Another Round of Sanctions For Iran

AhmadinejadBy April Camp

If countries were Facebook pages, Iran’s oil industry would have the most friends and adversely one push of the theoretical “dislike” button wouldn’t be enough for most western nations.

The U.S. announced this week it will impose another round of sanctions on Iran’s financial and energy sectors.

The sanctions are in response to a report filed by the International Atomic Energy Agency earlier this month, which claimed to have intelligence that Iran is secretly building nuclear weapons.

Iranian officials have refuted any involvement in building nuclear weapons arguing it is within the nation’s rights to research nuclear power as a signatory state of the Nuclear Non-Proliferation Treaty.

Canada and the United Kingdom will cut ties to Iran’s Central Bank and halt exports to the nation’s oil and gas industries.

Al-Jazeera reported Wednesday, “The US named Iran as an area of “primary money-laundering concern,” a step designed to dissuade non-US banks from dealing with it; blacklisted 11 entities suspected of aiding its nuclear programmes; and expanded sanctions to target companies that aid its oil and petrochemical industries.”

Non-U.S. banks?

ClintonAccording to Al-Jazeera, the U.S. feared going too far.

“The US stopped short of targeting Iran’s central bank, a step that could have cut it off from the global financial system, sent oil prices skyrocketing and jeopardized the economic recovery in the US and Europe.

CNN reported Wednesday, “U.S. officials had been considering action against the Central Bank of Iran but became concerned that a full sanction could have a negative effect on the world economy because of the potential impact on oil prices.”

CNN also reported the IAEA issued a resolution expressing concern about Iran, but did not threaten action against its nuclear programs.

Iranian officials have been quite vocal on PressTV that any threat of a strike by western nations would be met with a fight not confined to the middle east.

Al-Jazeera presents a side of the story that shows the United States only concerned about what certain sanctions would do to the U.S. economy, while CNN presents that same argument from another angle. An angle that shows the U.S. concerned about the global economy. Which one is right?  Well, it’s hard to tell. It’s undeniable that we live in a global economy,which can have a domino effect when something goes awry. As for nuclear weapons, you may be hard pressed to find someone gung-ho about going to war over “Weapons of Mass Destruction” after the devastating effects the Iraq war had on the world.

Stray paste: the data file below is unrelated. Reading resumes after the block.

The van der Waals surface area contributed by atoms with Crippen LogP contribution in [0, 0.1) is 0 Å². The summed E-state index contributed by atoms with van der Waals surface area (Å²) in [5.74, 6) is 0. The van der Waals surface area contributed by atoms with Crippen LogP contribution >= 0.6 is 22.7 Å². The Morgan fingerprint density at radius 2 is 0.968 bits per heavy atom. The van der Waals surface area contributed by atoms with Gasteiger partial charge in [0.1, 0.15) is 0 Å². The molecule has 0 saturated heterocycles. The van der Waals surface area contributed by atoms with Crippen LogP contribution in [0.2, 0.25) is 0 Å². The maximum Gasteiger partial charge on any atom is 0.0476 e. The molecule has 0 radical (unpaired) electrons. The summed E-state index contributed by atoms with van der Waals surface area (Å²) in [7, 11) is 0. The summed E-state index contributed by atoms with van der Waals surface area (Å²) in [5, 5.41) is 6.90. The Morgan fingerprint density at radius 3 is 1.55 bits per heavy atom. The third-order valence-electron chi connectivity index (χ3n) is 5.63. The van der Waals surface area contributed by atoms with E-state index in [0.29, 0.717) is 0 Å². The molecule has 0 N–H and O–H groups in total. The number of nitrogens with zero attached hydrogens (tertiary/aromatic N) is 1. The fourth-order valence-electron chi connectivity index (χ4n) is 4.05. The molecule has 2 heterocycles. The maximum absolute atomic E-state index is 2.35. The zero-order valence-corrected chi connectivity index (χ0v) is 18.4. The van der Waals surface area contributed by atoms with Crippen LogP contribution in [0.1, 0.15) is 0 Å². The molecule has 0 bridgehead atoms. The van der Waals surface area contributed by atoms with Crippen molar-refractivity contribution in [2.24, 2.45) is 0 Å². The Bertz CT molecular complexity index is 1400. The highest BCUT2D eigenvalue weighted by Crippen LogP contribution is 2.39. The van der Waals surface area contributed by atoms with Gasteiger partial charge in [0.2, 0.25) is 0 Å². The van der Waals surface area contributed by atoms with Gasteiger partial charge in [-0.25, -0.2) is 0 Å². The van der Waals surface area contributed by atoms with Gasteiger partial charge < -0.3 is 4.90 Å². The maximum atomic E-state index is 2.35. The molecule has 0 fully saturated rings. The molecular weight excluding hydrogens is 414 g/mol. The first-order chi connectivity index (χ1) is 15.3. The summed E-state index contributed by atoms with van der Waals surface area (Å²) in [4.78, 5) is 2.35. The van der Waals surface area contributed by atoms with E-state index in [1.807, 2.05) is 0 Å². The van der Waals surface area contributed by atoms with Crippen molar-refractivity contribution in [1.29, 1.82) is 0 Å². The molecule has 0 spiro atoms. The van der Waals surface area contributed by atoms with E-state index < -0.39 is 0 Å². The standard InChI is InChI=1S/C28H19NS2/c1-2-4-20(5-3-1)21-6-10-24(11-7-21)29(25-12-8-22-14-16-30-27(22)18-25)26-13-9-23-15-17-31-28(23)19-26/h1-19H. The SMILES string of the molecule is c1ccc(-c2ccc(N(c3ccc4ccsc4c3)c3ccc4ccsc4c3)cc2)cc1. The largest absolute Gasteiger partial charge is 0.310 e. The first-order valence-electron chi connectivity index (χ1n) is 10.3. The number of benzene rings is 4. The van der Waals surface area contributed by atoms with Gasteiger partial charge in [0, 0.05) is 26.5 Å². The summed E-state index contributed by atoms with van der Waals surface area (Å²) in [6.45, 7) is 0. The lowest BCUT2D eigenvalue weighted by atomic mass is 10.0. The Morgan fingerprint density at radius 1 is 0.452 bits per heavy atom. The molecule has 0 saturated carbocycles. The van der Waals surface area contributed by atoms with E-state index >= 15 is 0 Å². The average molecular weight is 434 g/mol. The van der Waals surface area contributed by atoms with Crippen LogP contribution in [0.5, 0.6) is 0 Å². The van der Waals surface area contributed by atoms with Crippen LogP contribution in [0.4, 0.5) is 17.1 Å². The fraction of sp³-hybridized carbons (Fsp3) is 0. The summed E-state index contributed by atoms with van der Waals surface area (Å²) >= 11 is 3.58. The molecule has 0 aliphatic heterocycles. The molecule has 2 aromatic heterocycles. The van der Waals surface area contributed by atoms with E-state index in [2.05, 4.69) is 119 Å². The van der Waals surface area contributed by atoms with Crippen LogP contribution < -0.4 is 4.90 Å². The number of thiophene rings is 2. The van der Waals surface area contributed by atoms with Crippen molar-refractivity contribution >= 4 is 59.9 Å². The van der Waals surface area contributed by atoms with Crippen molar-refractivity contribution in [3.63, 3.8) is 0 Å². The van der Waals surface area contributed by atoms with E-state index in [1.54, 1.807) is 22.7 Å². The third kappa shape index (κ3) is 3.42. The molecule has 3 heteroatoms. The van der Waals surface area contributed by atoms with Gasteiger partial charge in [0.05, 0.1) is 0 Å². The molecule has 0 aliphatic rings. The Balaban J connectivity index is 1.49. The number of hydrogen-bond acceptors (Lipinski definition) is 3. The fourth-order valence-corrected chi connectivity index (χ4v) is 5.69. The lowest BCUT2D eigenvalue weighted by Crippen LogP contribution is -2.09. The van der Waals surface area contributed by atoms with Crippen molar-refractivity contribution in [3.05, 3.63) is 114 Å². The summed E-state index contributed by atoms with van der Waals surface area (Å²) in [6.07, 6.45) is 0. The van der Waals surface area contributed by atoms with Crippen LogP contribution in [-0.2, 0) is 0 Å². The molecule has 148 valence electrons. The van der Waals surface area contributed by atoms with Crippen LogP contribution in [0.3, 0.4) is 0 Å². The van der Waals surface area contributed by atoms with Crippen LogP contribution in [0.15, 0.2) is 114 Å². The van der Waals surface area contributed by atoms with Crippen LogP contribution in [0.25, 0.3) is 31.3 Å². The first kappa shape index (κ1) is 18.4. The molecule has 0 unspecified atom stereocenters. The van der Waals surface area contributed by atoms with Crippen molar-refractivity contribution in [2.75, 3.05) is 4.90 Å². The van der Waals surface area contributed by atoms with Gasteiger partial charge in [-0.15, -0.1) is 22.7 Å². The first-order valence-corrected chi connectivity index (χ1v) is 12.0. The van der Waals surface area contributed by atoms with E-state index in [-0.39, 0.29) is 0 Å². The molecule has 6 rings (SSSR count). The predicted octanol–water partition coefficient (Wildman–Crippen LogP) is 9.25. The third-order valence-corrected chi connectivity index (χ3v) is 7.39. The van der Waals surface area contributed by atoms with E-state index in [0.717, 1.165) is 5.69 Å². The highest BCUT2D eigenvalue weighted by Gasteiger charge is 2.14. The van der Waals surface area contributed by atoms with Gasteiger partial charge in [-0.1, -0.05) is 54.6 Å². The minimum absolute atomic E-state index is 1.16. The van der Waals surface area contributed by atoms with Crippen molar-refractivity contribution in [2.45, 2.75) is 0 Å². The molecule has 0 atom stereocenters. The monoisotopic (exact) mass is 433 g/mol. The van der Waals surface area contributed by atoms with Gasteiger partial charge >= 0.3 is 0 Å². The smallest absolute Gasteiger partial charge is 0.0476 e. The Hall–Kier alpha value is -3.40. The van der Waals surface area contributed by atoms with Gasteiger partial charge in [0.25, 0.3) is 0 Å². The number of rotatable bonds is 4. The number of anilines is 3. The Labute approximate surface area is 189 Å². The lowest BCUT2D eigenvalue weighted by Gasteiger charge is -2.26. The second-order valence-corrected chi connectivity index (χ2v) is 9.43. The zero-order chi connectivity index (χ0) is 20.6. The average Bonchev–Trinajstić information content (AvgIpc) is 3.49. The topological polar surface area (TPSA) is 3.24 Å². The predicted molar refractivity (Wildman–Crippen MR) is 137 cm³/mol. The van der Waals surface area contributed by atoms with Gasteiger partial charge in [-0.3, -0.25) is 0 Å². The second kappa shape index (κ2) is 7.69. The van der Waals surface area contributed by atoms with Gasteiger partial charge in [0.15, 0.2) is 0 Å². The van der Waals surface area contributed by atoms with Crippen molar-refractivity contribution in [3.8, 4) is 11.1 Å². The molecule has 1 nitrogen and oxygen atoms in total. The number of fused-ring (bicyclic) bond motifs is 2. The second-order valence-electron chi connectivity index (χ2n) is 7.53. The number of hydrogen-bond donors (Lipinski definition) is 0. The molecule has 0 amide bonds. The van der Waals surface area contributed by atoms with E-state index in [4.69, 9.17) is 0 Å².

Right now, the nations involved in the sanctions are barking at each other, but I certainly hope the United States doesn’t jump into any more wars soon.


About middleeastcommentary

As an Associate Professor in Electronic Media Communication at Middle Tennessee State University, I teach courses in Media in the Middle East, among other courses analyzing media. I also produce media -- a recent documentary on the Kurds of Northern Iraq "More than the Mountains: Kurdistan of Iraq" produced following two trips to Iraq in 2005 and 2008.
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2 Responses to Another Round of Sanctions For Iran

  1. David Jenkins says:

    I read in BBC that Iran’s Supreme Leader Ali Khamenei has issued a fatwa saying that the building of nuclear weapons goes against Islam. I’m not sure when this happened, and it could be a political stunt, but it’d be interesting to know how that effects popular opinion there. They also quote President Ahmadinejad in the article: “We do not need an atomic bomb. The Iranian nation is wise. It won’t build two atomic bombs while you have 20,000 warheads.” (referring to the U.S.)

    Personally, I doubt Iran would be stupid enough to use a nuclear weapon if they had it. Their stubbornness and disregard for sanctions could have something to do with the Bush administration’s suggestion that an invasion of Iran was “on the table.” Iran’s government is obviously corrupt in a lot of ways, but honestly…if the U.S. was threatening to take me out, I’d probably do what I could to get a nuke and ask them to reconsider. In any case, let’s hope they don’t…

  2. April, As you know, the British embassy was attacked and ransacked by mobs of mostly young men while the Iranian police stood by.

    Now the British have closed their embassy in Tehran and withdrawn embassy staff.

    This uproar is a reaction to the British government’s sanction of the Central Bank of Iran. This means all businesses and UK banks are prevented from dealing with any entity that deals with Iran. If all nations adopt such a measure it will cut off Iran’s ability to sell its oil — it’s most important export and source of revenue. The double edged sword of this move is that the price of oil will escalate world wide.

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